Many patients felt more comfortable with remote appointments as opposed to in-person sessions, and more than 40% American Medical Association of athletic trainers engaged in telemedicine.

Physical therapists saw a similar digital uptick. Sports Academy saw a steep rise in telehealth appointments during the first 90 days of the pandemic, explained Brouhard.

Telehealth in action (Photo provided by Dr. Zach Winkelmann)

Remote sessions helped, but did not fix every problem. Communicating digitally can be more difficult for both client and practitioner, and injuries cannot be touched or manipulated in the same way.

Though he felt some of the efficacy decreased — movement analyses and muscle palpations can be difficult over Zoom — Brouhard acknowledged it was a suitable alternative for patients worried about the virus.

Those without the ability to hold telehealth appointments experienced a different pandemic altogether. Many sports medicine professionals went to where the greatest need was: the front lines of the COVID-19 response.

They're Not Just "Sports People"

Many athletic trainers are incorrectly dismissed as individuals with an education that does not extend beyond the goal lines. They can be shrugged off as mere coaching assistants, the ones responsible only for taping bum ankles and furnishing ice packs.

“Athletic trainers are so well-educated and trained in communicable diseases, infectious diseases,” said Kugler. “We were very, very well suited to transition to other avenues of health care.”

Athletic trainers often have graduate degrees, thousands of hours of clinical experience and must pass a comprehensive certification exam. Their curriculum includes rigorous courses such as anatomy, physics and chemistry.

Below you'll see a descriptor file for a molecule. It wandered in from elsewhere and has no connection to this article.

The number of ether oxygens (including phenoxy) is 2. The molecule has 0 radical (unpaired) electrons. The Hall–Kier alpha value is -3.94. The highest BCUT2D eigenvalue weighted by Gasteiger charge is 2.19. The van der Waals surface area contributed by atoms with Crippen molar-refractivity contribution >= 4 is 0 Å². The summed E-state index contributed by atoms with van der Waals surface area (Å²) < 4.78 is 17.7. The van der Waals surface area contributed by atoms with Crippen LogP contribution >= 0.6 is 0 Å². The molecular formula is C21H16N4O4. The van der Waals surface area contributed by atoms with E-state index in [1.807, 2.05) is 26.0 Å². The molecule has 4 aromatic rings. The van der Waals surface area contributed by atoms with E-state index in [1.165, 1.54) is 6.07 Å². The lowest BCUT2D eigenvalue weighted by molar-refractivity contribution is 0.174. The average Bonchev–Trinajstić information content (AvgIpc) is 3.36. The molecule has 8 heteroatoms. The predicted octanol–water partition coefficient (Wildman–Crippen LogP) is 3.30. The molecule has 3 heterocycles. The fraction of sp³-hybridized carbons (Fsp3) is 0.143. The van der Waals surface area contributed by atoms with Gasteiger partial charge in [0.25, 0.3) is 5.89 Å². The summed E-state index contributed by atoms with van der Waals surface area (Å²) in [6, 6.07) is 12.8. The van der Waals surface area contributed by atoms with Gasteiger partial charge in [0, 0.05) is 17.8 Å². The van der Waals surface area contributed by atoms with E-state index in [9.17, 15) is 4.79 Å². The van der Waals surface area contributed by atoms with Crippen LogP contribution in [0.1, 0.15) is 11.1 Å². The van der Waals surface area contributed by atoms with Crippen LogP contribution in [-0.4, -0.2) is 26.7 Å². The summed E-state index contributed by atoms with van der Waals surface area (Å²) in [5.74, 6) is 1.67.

Athletic trainers working with masks and practicing COVID-19 protocols. (Photo provided by Dr. Zach Winkelmann)

As president of California Athletic Trainers Association, Dr. Kugler has studied industry trends closely this past year. He watched athletic trainers adapt at every level — high school, college, professional and even those who worked for the military or hospitals.

"We were very, very well suited to transition to other avenues of health care." — Dr. Ky Kugler

Kugler described an athletic trainer at Cal State Fullerton who devised creative workouts for the water polo team — which she delivered virtually. Some athletic trainers went into emergency rooms, providing triage for physicians and nurses. Members of the San Diego Athletic Trainer Society addressed the need for platelet donations during the pandemic by assisting at blood drives.

At the university level in South Carolina, Dr. Winkelmann pushed his students to apply their clinical skills to the pandemic. This provided meaningful, productive work while sports were on pause. Many of his students and staff, which the state deemed essential workers, were trained to administer vaccines, conduct COVID screenings and organize contact tracing.

Athletic trainers used a range of clinical skills to take on responsibilities outside of athletics. (Photo provided by Dr. Zach Winkelmann)